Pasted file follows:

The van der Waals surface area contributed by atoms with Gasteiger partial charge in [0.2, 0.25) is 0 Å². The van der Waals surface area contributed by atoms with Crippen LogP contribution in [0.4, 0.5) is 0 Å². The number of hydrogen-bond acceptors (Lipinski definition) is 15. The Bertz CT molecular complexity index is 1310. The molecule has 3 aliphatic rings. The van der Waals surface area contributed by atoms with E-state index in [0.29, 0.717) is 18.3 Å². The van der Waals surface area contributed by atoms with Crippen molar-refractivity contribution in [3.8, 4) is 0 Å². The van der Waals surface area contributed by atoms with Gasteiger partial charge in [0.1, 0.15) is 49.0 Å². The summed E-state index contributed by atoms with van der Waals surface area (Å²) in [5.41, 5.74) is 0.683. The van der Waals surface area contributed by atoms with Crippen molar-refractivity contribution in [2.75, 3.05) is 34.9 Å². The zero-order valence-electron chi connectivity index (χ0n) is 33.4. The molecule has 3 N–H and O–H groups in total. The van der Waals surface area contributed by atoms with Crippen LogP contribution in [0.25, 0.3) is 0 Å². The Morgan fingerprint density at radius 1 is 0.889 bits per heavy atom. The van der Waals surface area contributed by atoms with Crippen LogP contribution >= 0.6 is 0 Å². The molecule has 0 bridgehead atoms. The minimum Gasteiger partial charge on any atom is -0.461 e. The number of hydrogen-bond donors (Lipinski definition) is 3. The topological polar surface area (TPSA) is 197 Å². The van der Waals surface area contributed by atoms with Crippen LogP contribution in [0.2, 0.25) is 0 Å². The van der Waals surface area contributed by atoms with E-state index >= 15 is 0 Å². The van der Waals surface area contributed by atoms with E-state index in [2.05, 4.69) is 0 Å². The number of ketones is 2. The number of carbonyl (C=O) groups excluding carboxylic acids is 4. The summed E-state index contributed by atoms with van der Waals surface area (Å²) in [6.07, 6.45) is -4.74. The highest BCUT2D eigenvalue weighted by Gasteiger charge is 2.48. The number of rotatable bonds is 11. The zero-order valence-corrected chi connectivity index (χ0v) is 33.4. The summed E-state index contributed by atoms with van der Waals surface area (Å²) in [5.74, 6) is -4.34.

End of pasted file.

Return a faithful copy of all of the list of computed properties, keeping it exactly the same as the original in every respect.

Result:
The van der Waals surface area contributed by atoms with Gasteiger partial charge in [0.2, 0.25) is 0 Å². The van der Waals surface area contributed by atoms with Crippen LogP contribution in [0.4, 0.5) is 0 Å². The number of hydrogen-bond acceptors (Lipinski definition) is 15. The Bertz CT molecular complexity index is 1310. The molecule has 3 aliphatic rings. The van der Waals surface area contributed by atoms with E-state index in [0.29, 0.717) is 18.3 Å². The van der Waals surface area contributed by atoms with Crippen molar-refractivity contribution in [3.8, 4) is 0 Å². The van der Waals surface area contributed by atoms with Gasteiger partial charge in [0.1, 0.15) is 49.0 Å². The summed E-state index contributed by atoms with van der Waals surface area (Å²) in [5.41, 5.74) is 0.683. The van der Waals surface area contributed by atoms with Crippen molar-refractivity contribution in [2.75, 3.05) is 34.9 Å². The zero-order valence-electron chi connectivity index (χ0n) is 33.4. The molecule has 3 N–H and O–H groups in total. The van der Waals surface area contributed by atoms with Crippen LogP contribution in [0.25, 0.3) is 0 Å². The Morgan fingerprint density at radius 1 is 0.889 bits per heavy atom. The van der Waals surface area contributed by atoms with Crippen LogP contribution >= 0.6 is 0 Å². The molecule has 0 bridgehead atoms. The minimum Gasteiger partial charge on any atom is -0.461 e. The number of hydrogen-bond donors (Lipinski definition) is 3. The topological polar surface area (TPSA) is 197 Å². The van der Waals surface area contributed by atoms with Crippen LogP contribution in [0.2, 0.25) is 0 Å². The van der Waals surface area contributed by atoms with E-state index >= 15 is 0 Å². The van der Waals surface area contributed by atoms with E-state index in [2.05, 4.69) is 0 Å². The number of ketones is 2. The number of carbonyl (C=O) groups excluding carboxylic acids is 4. The summed E-state index contributed by atoms with van der Waals surface area (Å²) in [6.07, 6.45) is -4.74. The highest BCUT2D eigenvalue weighted by Gasteiger charge is 2.48. The number of rotatable bonds is 11. The zero-order valence-corrected chi connectivity index (χ0v) is 33.4. The summed E-state index contributed by atoms with van der Waals surface area (Å²) in [5.74, 6) is -4.34.